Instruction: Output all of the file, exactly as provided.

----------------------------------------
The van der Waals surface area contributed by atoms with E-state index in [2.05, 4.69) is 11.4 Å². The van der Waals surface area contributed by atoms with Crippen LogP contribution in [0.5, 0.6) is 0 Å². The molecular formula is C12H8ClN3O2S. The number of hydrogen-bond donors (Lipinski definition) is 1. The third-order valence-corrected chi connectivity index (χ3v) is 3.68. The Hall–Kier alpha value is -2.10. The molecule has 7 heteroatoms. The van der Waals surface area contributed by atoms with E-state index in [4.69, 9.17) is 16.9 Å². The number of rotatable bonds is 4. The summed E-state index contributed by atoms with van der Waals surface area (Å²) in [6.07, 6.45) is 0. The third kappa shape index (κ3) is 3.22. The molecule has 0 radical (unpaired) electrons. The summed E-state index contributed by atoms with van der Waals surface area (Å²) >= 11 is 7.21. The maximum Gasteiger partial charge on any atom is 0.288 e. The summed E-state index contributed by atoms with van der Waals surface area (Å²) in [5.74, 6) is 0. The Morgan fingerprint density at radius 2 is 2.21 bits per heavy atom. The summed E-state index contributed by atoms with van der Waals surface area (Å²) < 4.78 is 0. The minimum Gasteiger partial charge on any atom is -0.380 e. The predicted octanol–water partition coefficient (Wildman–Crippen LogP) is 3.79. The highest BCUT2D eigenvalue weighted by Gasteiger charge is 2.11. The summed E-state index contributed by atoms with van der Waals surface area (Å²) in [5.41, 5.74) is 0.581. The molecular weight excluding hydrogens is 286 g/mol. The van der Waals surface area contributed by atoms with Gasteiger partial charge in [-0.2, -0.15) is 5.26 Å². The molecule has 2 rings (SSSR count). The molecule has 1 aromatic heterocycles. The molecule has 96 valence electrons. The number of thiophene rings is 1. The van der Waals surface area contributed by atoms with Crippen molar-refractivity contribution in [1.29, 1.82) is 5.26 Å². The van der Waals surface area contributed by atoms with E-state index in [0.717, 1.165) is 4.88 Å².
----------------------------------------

The van der Waals surface area contributed by atoms with E-state index in [2.05, 4.69) is 11.4 Å². The van der Waals surface area contributed by atoms with Crippen LogP contribution in [0.5, 0.6) is 0 Å². The molecular formula is C12H8ClN3O2S. The number of hydrogen-bond donors (Lipinski definition) is 1. The third-order valence-corrected chi connectivity index (χ3v) is 3.68. The Hall–Kier alpha value is -2.10. The molecule has 7 heteroatoms. The van der Waals surface area contributed by atoms with E-state index in [4.69, 9.17) is 16.9 Å². The number of rotatable bonds is 4. The summed E-state index contributed by atoms with van der Waals surface area (Å²) in [6.07, 6.45) is 0. The third kappa shape index (κ3) is 3.22. The molecule has 0 radical (unpaired) electrons. The summed E-state index contributed by atoms with van der Waals surface area (Å²) >= 11 is 7.21. The maximum Gasteiger partial charge on any atom is 0.288 e. The summed E-state index contributed by atoms with van der Waals surface area (Å²) in [5.74, 6) is 0. The Morgan fingerprint density at radius 2 is 2.21 bits per heavy atom. The summed E-state index contributed by atoms with van der Waals surface area (Å²) < 4.78 is 0. The minimum Gasteiger partial charge on any atom is -0.380 e. The predicted octanol–water partition coefficient (Wildman–Crippen LogP) is 3.79. The highest BCUT2D eigenvalue weighted by Gasteiger charge is 2.11. The summed E-state index contributed by atoms with van der Waals surface area (Å²) in [5.41, 5.74) is 0.581. The molecular weight excluding hydrogens is 286 g/mol. The van der Waals surface area contributed by atoms with Gasteiger partial charge in [-0.2, -0.15) is 5.26 Å². The molecule has 2 rings (SSSR count). The molecule has 1 aromatic heterocycles. The molecule has 96 valence electrons. The number of thiophene rings is 1. The van der Waals surface area contributed by atoms with Crippen molar-refractivity contribution in [1.29, 1.82) is 5.26 Å². The van der Waals surface area contributed by atoms with E-state index in [0.717, 1.165) is 4.88 Å².